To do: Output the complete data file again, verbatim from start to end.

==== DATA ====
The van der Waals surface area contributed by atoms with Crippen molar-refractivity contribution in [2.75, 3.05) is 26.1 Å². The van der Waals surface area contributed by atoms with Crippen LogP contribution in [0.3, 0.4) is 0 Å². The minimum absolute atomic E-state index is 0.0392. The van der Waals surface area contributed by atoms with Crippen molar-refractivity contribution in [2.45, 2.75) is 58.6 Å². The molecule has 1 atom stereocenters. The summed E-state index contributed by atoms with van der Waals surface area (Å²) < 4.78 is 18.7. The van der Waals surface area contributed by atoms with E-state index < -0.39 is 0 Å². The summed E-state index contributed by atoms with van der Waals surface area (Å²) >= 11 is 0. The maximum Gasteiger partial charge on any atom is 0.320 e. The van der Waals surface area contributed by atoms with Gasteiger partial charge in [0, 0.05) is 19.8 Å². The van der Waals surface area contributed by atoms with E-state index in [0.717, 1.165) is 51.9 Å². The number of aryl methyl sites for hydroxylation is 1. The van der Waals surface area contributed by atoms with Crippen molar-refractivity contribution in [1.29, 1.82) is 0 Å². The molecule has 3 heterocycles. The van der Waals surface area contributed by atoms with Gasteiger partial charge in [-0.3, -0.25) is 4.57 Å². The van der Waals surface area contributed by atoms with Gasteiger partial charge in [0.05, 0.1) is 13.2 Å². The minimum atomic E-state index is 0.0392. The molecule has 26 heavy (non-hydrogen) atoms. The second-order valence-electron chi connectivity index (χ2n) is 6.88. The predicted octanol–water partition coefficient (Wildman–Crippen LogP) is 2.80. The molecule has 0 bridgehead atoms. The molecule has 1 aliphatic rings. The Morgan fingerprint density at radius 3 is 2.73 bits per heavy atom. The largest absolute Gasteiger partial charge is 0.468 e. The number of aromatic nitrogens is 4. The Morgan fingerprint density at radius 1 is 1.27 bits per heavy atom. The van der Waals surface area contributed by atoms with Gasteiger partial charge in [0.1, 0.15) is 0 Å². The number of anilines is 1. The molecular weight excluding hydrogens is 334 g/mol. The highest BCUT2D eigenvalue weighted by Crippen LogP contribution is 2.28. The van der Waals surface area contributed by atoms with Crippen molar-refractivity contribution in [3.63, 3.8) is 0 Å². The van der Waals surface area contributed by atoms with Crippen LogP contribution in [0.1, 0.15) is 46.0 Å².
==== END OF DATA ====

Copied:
The van der Waals surface area contributed by atoms with Crippen molar-refractivity contribution in [2.75, 3.05) is 26.1 Å². The van der Waals surface area contributed by atoms with Crippen LogP contribution in [0.3, 0.4) is 0 Å². The minimum absolute atomic E-state index is 0.0392. The van der Waals surface area contributed by atoms with Crippen molar-refractivity contribution in [2.45, 2.75) is 58.6 Å². The molecule has 1 atom stereocenters. The summed E-state index contributed by atoms with van der Waals surface area (Å²) < 4.78 is 18.7. The van der Waals surface area contributed by atoms with E-state index < -0.39 is 0 Å². The summed E-state index contributed by atoms with van der Waals surface area (Å²) >= 11 is 0. The maximum Gasteiger partial charge on any atom is 0.320 e. The van der Waals surface area contributed by atoms with Gasteiger partial charge in [0, 0.05) is 19.8 Å². The van der Waals surface area contributed by atoms with E-state index in [0.717, 1.165) is 51.9 Å². The number of aryl methyl sites for hydroxylation is 1. The van der Waals surface area contributed by atoms with Crippen molar-refractivity contribution in [1.29, 1.82) is 0 Å². The molecule has 3 heterocycles. The van der Waals surface area contributed by atoms with Gasteiger partial charge in [-0.3, -0.25) is 4.57 Å². The van der Waals surface area contributed by atoms with Gasteiger partial charge in [0.05, 0.1) is 13.2 Å². The minimum atomic E-state index is 0.0392. The molecule has 26 heavy (non-hydrogen) atoms. The second-order valence-electron chi connectivity index (χ2n) is 6.88. The predicted octanol–water partition coefficient (Wildman–Crippen LogP) is 2.80. The molecule has 0 bridgehead atoms. The molecule has 1 aliphatic rings. The Morgan fingerprint density at radius 3 is 2.73 bits per heavy atom. The largest absolute Gasteiger partial charge is 0.468 e. The number of aromatic nitrogens is 4. The Morgan fingerprint density at radius 1 is 1.27 bits per heavy atom. The van der Waals surface area contributed by atoms with Gasteiger partial charge in [0.1, 0.15) is 0 Å². The number of anilines is 1. The molecular weight excluding hydrogens is 334 g/mol. The highest BCUT2D eigenvalue weighted by Crippen LogP contribution is 2.28. The van der Waals surface area contributed by atoms with Crippen molar-refractivity contribution in [3.63, 3.8) is 0 Å². The van der Waals surface area contributed by atoms with Crippen LogP contribution in [0.1, 0.15) is 46.0 Å².